Applying California’s Total Disability Standard
Under California law, “the term ‘total disability’ does not signify an absolute state of helplessness but means such a disability as renders the insured unable to perform the substantial and material acts necessary to the prosecution of a business or occupation in the usual or customary way. Recovery is not precluded under a total disability provision because the insured is able to perform sporadic tasks, or give attention to simple or inconsequential details incident to the conduct of business.” Erreca v. Western States Life Ins. Co., 19 Cal.2d 388, 396 (1942). Thus, a disability claimant may be “totally disabled” in California despite being physically capable of performing some occupational duties. However, California courts are generally chary to find total disability if a disabled claimant continues working after filing for disability benefits, notwithstanding his physical limitations, and when the income generated from that work is substantially the same as it was before becoming disabled.
Hecht v. Paul Revere Life Ins. Co. offers a good illustration of this. In Hecht v. Paul Revere Life Ins. Co., an executive owner of a successful retail clothing business in Southern California filed for disability benefits with his disability insurance company, Paul Revere, after a car accident resulted in his suffering from neck pain and upper and lower back pain. Although the disability claimant was President and Owner, he involved himself with significant portions of laborious tasks such as lifting, loading and unloading merchandise and climbing ladders. After the accident, he could no longer perform the physical labor.
The disability claimant argued he was “totally disabled” under his disability insurance policy because he could no longer perform the physical labor aspect of his work in “the usual or customary way” as he did pre-disability. The California court agreed that he could no longer perform the physical labor; however, it concluded that such was not a “substantial and material” aspect necessary to the prosecution of his business. In reaching this conclusion, the California court found persuasive the fact that the disabled claimant continued to work every day, notwithstanding his physical limitations, and that the income generated from his contributions to the business was substantially the same as the income pre-disability. Applying Erreca’s “total disability” standard, the California court said:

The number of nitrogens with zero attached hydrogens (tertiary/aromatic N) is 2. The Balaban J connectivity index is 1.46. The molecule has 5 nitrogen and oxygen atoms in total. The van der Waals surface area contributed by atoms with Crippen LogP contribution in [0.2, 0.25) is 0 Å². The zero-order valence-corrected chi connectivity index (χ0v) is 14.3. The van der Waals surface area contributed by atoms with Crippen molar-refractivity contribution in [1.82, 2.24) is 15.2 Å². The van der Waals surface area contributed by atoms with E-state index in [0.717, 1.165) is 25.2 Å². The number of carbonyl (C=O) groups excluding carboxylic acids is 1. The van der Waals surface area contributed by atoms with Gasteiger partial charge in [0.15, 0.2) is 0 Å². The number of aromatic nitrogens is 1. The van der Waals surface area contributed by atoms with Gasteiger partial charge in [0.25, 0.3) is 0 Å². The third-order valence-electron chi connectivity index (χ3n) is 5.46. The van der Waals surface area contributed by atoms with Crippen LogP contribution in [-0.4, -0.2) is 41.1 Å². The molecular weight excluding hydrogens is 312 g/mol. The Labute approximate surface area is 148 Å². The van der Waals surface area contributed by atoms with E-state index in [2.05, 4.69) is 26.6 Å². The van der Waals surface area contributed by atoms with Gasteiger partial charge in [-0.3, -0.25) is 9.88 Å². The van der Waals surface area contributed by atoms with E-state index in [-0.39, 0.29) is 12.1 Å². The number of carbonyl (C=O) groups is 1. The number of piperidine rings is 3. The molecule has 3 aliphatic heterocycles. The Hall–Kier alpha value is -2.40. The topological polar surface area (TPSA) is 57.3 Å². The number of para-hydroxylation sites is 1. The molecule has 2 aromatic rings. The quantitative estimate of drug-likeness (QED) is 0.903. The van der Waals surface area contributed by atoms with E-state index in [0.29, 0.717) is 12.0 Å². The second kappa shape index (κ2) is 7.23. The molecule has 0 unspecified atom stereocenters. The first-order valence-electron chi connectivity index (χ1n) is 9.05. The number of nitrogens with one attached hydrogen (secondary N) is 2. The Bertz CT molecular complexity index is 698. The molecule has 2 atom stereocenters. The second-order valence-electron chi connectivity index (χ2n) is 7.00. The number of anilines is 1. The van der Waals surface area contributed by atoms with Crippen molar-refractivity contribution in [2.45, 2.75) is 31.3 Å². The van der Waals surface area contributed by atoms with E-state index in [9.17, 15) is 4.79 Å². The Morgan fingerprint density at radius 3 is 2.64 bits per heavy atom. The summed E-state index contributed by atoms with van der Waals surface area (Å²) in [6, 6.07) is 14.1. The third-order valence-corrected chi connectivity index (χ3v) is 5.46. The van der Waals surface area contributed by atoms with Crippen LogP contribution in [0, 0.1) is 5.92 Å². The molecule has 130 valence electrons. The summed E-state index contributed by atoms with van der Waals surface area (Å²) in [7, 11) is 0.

He has proven by his own actions that he is able to perform “substantial and material acts necessary to the prosecution of a business,” that he is doing more than “sporadic tasks,” and that he is performing more than “simple or inconsequential details incident to the conduct of business.
Therefore, for the purposes of the disability insurance policy, he could not be considered “totally disabled.”
In California, what constitutes “substantial and material acts necessary to the prosecution of a business” is a fact-intensive inquiry. In this case, the facts favored the disability insurance company because the disabled business executive was still capable of performing some occupational duties post-injury, and his participation in these occupational duties generated significant income. When total disability cases involve disabled doctors and disabled dentists, however, they may not be so black-and-white (for an example, check out this blog post). In part, this is because the success of doctor and dental practices depends almost exclusively on a doctor’s or dentist’s ability to perform certain physical acts, such as drilling a hole in a patient’s tooth or performing surgery; this is quite different than the physical demands required of the disability claimant in the California case above. Additionally, injuries deemed less crippling in other fields could have a more substantial impact on medical and dental professionals whose highly specialized skills require greater precision to ensure patient safety.
Thus, even though the California standard for “total disability” is the same across the board, it applies differently to different professions. For this reason, when you file for disability benefits, you should seek a disability insurance attorney who has experience representing clients within your own occupation.